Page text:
BootLeg Betty

BetteBack January 17, 1997: Miss M is Divine in Las Vegas

Santa Ana Orange County Register
January 17, 1997

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That Bette Midler!

One minute, she gets down and dirty in a bawdy burlesque number, next, she spouts obscenity-spiked jokes, then she blossoms into a glamorous diva belting out spine-tingling ballads.

All sides of the Divine One’s stage persona can be seen in “Diva Las Vegas,” a two-hour concert airing Saturday on HBO.

It’s definitely not the frumpy Bette you saw in “The First Wives Club.”

She’s a slimmed-down, outright babe, and she won’t let you forget it. Her second song is “I Look Good,” and she repeatedly asks the audience, “Don’t I look good?” as she struts across the stage in strappy black wheels, skin-tight black pants and a glittering
black top beneath a mop of blond ringlets.

Such an attitude, though, is to be expected from the irrepressible Midler.

With her backup singers and dancers, the Harlettes, Midler puts on a supercharged production, her first full-length TV concert since 1984. She even slips into a mermaid outfit to revive her outrageous Delores DeLago character, who literally flops around onstage during several songs.

The concert’s high point, though, is more understated. It comes near the end, when Midler dons a floor-length brown gown, swoops up her hair for a classy twist and belts out the ballads “From a Distance,” “To Comfort You,” “Stay With Me” and “Wind Beneath My Wings.”

In a pre-concert interview, Midler, 51, said the performance would be the last of her big-production shows.

“I can’t do it anymore. I can’t take it anywhere,” she said. I can’t take it overseas because it’s too cost prohibitive.”

She left open the possibility of touring with a smaller entourage.

“I’d like to pare it ail down and have a small group just to sort of get to Japan. I’ve had a 30-year career, and I’ve never played Japan!” she said.

Midler is among a handful of entertainers who can claim success in virtually every arena — television, film, stage, music and standup comedy. But it’s singing before a live audience, she said, that is her first love.

“That’s where I started my professional life and what I enjoy the most because it’s my, you know?” she said. “I don’t have to worry about someone else’s ideas being superimposed on me.

“It’s my expression and my art. And sometimes it’s great, and sometimes it’s not so great, but at least I’m not at the mercy of someone else’s taste. I’m at the mercy of my own taste and my own intellect.”

With 16 cameras pointed at the stage, the concert was taped Saturday at the MGM Grand Hotel and Casino on the city’s famed Strip.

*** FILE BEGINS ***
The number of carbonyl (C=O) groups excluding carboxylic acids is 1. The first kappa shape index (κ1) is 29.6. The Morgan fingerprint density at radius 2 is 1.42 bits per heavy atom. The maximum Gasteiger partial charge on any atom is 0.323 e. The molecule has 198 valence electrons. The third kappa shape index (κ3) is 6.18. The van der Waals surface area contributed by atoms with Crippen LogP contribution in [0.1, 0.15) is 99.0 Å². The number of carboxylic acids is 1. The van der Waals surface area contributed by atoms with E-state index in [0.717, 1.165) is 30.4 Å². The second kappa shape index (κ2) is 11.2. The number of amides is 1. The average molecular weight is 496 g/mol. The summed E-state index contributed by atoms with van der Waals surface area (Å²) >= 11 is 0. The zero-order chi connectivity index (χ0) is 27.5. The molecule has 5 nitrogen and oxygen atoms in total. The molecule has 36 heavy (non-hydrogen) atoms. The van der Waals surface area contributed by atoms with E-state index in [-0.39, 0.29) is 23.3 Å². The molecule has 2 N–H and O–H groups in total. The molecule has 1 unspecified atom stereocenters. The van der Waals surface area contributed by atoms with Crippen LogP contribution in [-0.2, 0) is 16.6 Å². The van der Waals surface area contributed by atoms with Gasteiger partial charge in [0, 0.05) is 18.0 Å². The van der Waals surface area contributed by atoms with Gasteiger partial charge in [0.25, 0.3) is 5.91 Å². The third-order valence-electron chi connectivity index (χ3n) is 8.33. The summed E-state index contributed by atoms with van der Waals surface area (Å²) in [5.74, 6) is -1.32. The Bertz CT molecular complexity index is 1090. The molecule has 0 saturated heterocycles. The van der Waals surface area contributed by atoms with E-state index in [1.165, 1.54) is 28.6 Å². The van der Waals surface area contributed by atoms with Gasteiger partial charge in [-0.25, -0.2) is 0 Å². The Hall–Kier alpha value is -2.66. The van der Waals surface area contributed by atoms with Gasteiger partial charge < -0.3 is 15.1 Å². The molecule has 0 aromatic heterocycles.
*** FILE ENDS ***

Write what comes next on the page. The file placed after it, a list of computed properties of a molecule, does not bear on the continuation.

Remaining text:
It was produced and directed by Marty Callner, best known for those Aerosmith music videos featuring Alicia Silverstone and Liv Tyler.

“When you work with someone like this,” a beaming Callner said after the concert, “she was so into it. Not for the money. There were no egos. We just wanted to do something great.”

Callner accompanied Midler for a couple of months on a nationwide tour so they could hammer out choreography and fine-tune the performance for the HBO special.

Of all the cities they could have chosen for the show, why Vegas ?

“I love Las Vegas. I love it!” Midler bellowed. “It’s a great city. It’s so silly. I have two minds about it. On the one hand, I’m appalled, and, on the other hand, I’m just like, ‘Oh, so what. There it is. Go ahead and enjoy it. Don’t make a big deal about it.’ ”

By going to Vegas, she also could use that great name “Diva Las Vegas,” a play on Elvis Presley’s movie “Viva Las Vegas.”

Plus, Midler has fond memories of the city of Lost Wages. She was married there to Martin von Haselberg by an Elvis impersonator.

Midler shows no signs of fatigue after a long day of photo shoots and interviews. Wearing a mismatched outfit of a leopard-print jacket and black-and-white checkered pants, she leans back on a couch, stroking her 11-year old daughter’s white jack terrier, Queen Puddles.

She’s not one to just discuss career. She loves girl talk, too.

“Blond is so great if you’re old.

There’s nothing like blond to keep your spirits up. Really. It just cheers you up to be a blonde,” she says. “Red doesn’t last. People thought I was a real redhead. I was never a real anything.”

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